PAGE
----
The Importance of Isometrics

An isometric contraction is a static form of exercise in which a muscle contracts to produce force without an appreciable change in muscle length and without visible joint movement1 We learn these basic concepts in school and are told to provide these types of interventions during the early phases of rehabilitation, but do we truly understand the…

Evidence-Based Strength Training: Gluteus Maximus

To build upon my previous post regarding Evidence-based Strength Training of the Gluteus Medius, I wrote the following article for MedBridge Education... Pain and Gluteal Strength The gluteal musculature has been implicated in many different pathologies due to its potential impact on lower extremity biomechanics. During weight bearing, the femur moves about a fixed patella and therefore excessive…

VMO: An Update

The following is an article written for the online, video-based physical therapy continuing education company MedBridge… Patellofemoral pain syndrome (PFPS) is among the most common sports injuries and yet the current treatment protocols are not optimal. In particular, the latest research questions our ability to selectively recruit vastus medialis obliquus (VMO) and affect its timing and suggests…

Evidence-Based Strength Training: Gluteus Medius, An Update

To build upon my previous post regarding Evidence-based Strength Training of the Gluteus Medius, I wrote the following article for MedBridge Education... Pain and Gluteal Strength The gluteal musculature has been implicated in many different pathologies due to its potential impact on lower extremity biomechanics. During weight bearing, the femur moves about a fixed patella and…

Should we stop blaming the glutes for everything?

Below is an article written for MikeReinold.com...  Anterior cruciate ligament (ACL) rupture1,2 and patellofemoral pain syndrome (PFPS)3,4,5 are two of the most common lower extremity complaints that physicians or physical therapists will encounter. In addition to the high incidence of these pathologies, with regards to ACL injury, very high ipsilateral re-injury and contralateral injury have…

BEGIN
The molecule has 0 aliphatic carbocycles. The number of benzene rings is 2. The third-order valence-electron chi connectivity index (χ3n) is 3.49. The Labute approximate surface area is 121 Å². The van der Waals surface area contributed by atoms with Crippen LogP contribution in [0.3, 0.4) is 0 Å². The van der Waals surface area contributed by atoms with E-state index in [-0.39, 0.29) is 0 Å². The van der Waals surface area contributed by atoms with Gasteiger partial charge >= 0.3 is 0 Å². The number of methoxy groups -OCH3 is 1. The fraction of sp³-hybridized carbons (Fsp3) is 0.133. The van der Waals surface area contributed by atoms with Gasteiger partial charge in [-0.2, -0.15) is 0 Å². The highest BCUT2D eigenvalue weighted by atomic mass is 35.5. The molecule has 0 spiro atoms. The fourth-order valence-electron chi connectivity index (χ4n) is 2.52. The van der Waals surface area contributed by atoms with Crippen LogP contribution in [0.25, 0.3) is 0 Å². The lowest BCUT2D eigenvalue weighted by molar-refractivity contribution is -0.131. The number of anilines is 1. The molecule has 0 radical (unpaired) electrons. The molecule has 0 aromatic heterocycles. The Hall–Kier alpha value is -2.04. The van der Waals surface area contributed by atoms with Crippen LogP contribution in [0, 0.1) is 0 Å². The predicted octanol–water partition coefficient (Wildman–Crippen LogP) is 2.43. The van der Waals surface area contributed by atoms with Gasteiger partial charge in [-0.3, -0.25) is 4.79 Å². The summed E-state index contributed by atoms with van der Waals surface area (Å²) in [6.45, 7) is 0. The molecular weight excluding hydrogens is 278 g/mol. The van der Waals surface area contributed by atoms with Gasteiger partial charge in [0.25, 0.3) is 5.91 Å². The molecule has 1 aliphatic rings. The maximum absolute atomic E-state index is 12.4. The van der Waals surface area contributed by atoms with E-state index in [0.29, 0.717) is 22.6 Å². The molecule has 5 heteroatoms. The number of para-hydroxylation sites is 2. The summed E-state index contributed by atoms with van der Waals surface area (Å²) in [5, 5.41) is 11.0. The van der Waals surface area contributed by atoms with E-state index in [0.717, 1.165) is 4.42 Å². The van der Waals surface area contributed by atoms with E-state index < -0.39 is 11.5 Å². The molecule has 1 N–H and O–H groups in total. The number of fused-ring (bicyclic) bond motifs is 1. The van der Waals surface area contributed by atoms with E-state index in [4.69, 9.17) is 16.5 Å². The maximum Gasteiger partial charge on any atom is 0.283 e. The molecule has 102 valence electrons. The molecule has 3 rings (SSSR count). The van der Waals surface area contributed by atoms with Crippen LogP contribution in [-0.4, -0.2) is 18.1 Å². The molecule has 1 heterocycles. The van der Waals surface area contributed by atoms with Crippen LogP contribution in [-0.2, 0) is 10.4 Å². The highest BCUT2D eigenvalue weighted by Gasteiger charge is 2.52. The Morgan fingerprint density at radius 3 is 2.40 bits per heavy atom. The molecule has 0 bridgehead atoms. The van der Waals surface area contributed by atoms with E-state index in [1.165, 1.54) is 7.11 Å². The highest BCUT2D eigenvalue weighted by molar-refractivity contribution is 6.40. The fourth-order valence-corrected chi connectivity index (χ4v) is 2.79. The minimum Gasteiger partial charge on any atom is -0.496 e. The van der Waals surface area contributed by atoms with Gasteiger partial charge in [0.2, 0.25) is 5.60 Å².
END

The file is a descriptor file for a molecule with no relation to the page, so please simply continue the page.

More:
Evidence-Based Strength Training: Scapulothoracic Musculature, Part 2

Scapulothoracic Muscles and Pain As I mentioned in Part 1, weakness or poor neuromuscular control of the periscapular muscles has been implicated in subacromial impingement1,2, lateral epicondylalgia3-5, cervicogenic headache6, and neck pain7,8. Specifically, insidious onset of neck pain and whiplash associated disorder (WAD) have been linked with a significant delay in and shorter duration of…

Evidence-Based Strength Training: Scapulothoracic Musculature, Part 1

In the next installment of the Evidence-Based Strength Training Series for MedBridge Education, we are going to take a look at the often-neglected scapulothoracic musculature... Typically when considering the management of painful upper quarter conditions, local exercise and manual therapy interventions are employed judiciously. However, when utilizing a proper movement assessment or regional interdependence philosophy, impairments…